Non-polemic Question

It’s so brutally hot where I am that I’m living the life of an invalid. I stay in bed with dimmed lights. It’s very exhausting.

So here’s a completely non-polemic question because I have no energy for a debate.

Are the rioting, the looting, the breaking of statues, the explosion in the cancel culture, the ideologically motivated firings, the social media blackouts of dissidents impacting how you are going to vote in November?

I don’t mean only the presidential election. I mean every or any contest you can vote in.

If you aren’t in the US, how would you vote?

I sincerely promise not to debate the answers.

Ross Douthat on Job Wars

I don’t like Ross Douthat (to put it mildly) but he published a very good article on the second defeat of Bernie Sanders. I can’t link but here’s a long quote:

The demand for police reform at the heart of the current protests doesn’t fit this caricature. But much of the action around it, the anti-racist reckoning unfolding in colleges, media organizations, corporations and public statuary, may seem more unifying than the Sanders revolution precisely because it isn’t as threatening to power.

The fact that corporations are “outdistancing” even politicians, as Crenshaw puts it, in paying fealty to anti-racism is perhaps the tell. It’s not that corporate America is suddenly deeply committed to racial equality; even for woke capital, the capitalism comes first. Rather, it’s that anti-racism as a cultural curriculum, a rhetoric of re-education, is relatively easy to fold into the mechanisms of managerialism, under the tutelage of the human resources department. The idea that you need to retrain your employees so that they can work together without microaggressing isn’t Marxism, cultural or otherwise; it’s just a novel form of Fordism, with white-fragility gurus in place of efficiency experts…

So the likely endgame of all this turbulence is the redistribution of elite jobs, the upward circulation of the more racially diverse younger generation, the abolition of perceived impediments to the management of elite diversity (adieu, SAT) and the inculcation of a new elite language whose academic style will delineate the professional class more decisively from the unenlightened proles below.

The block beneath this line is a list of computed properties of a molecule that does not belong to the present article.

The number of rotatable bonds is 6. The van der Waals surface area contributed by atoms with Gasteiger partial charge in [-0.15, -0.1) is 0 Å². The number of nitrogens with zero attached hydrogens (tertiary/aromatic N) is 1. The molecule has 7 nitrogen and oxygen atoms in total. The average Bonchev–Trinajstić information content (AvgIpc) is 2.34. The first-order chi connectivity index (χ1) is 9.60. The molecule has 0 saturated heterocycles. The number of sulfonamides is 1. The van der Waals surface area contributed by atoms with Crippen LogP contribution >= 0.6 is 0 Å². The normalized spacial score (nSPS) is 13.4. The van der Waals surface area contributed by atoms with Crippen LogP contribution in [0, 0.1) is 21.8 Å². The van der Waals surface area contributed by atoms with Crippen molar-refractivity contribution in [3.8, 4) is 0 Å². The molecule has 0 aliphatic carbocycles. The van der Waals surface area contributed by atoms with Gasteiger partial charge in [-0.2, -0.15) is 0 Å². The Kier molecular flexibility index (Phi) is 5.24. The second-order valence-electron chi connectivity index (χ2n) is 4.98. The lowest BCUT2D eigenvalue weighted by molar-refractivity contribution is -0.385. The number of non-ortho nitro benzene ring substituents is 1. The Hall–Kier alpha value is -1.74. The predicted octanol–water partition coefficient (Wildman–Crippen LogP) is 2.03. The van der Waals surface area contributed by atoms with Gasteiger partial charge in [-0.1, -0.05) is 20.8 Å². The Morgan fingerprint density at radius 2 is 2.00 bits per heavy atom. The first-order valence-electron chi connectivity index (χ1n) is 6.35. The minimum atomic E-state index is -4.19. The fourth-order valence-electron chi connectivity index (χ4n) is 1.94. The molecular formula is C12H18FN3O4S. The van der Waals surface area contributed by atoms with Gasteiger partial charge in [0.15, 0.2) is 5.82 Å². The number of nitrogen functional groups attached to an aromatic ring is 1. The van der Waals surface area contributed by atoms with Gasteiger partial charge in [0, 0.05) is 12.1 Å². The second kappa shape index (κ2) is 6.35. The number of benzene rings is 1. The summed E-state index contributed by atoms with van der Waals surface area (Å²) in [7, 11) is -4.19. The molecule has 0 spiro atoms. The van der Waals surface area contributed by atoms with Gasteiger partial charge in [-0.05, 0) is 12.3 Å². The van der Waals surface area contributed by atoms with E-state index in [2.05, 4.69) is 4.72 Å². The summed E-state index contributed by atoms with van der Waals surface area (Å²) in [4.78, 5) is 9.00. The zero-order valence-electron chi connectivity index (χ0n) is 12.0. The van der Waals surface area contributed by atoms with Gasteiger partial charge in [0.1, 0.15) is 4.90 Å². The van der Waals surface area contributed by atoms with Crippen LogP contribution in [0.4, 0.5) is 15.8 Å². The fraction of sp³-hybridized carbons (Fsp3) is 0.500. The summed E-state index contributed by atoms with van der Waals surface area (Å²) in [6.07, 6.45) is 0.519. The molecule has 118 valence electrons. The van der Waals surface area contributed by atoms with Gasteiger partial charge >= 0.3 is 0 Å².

As I’ve been saying for many years: this is about job wars. If even Douthat noticed this, it’s time for everybody to wake up.

Don’t Buy Into the Narrative

What bugs me is to see all the well-meaning people who keep saying,

“But, but, but! He was an abolitionist!”

“He died fighting against slavery!”

“He led the army of the North to victory over the slave-holding South!”

“He was a slave himself!”

“This statue was built with money collected by liberated slaves! Frederick Douglass was at the dedication!”

These people have bought into the narrative. They sincerely think this is all about racism and slavery.

It’s not. It’s about totalitarian control. The excuse for the implantation of totalitarianism doesn’t matter. It can be anything. And the persecution is supposed to be incomprehensible and unjustified. That’s the whole point. You are not supposed to be able to figure out an algorithm that will protect you. That confusion is the source of their power.

What Not to Like

Mike McCullough, a physics professor who writes online about physics, is being formally investigated by his university for liking some tweets. Somebody compiled a list and send it to the university. And the administration feels compelled to investigate.

Once again, Mike didn’t write anything controversial himself. He liked some tweets.

The Fake Noose Isn’t Funny

Let’s say the noose were real. They never are but let’s say this one was.

Fifteen FBI agents? A federal crime?

We had a 3-year-old shot and killed over the weekend in Chicago. One of the bloodiest weekends in history in an already extremely violent city. Where is an army of FBI agents? Where are celebrities tweeting in solidarity?

Black lives matter? This kid was a black life and he matters a lot less than an overgrown hysteric who freaks out over a garage cord. The garage noose story isn’t really funny in this context.

And also, where are all the armchair socialists and eager Marxists? The rich NASCAR driver gets tons of attention over an emotional outburst while a black toddler’s death gets zero attention because he’s not rich. And nobody’s noticing the class aspect of the situation.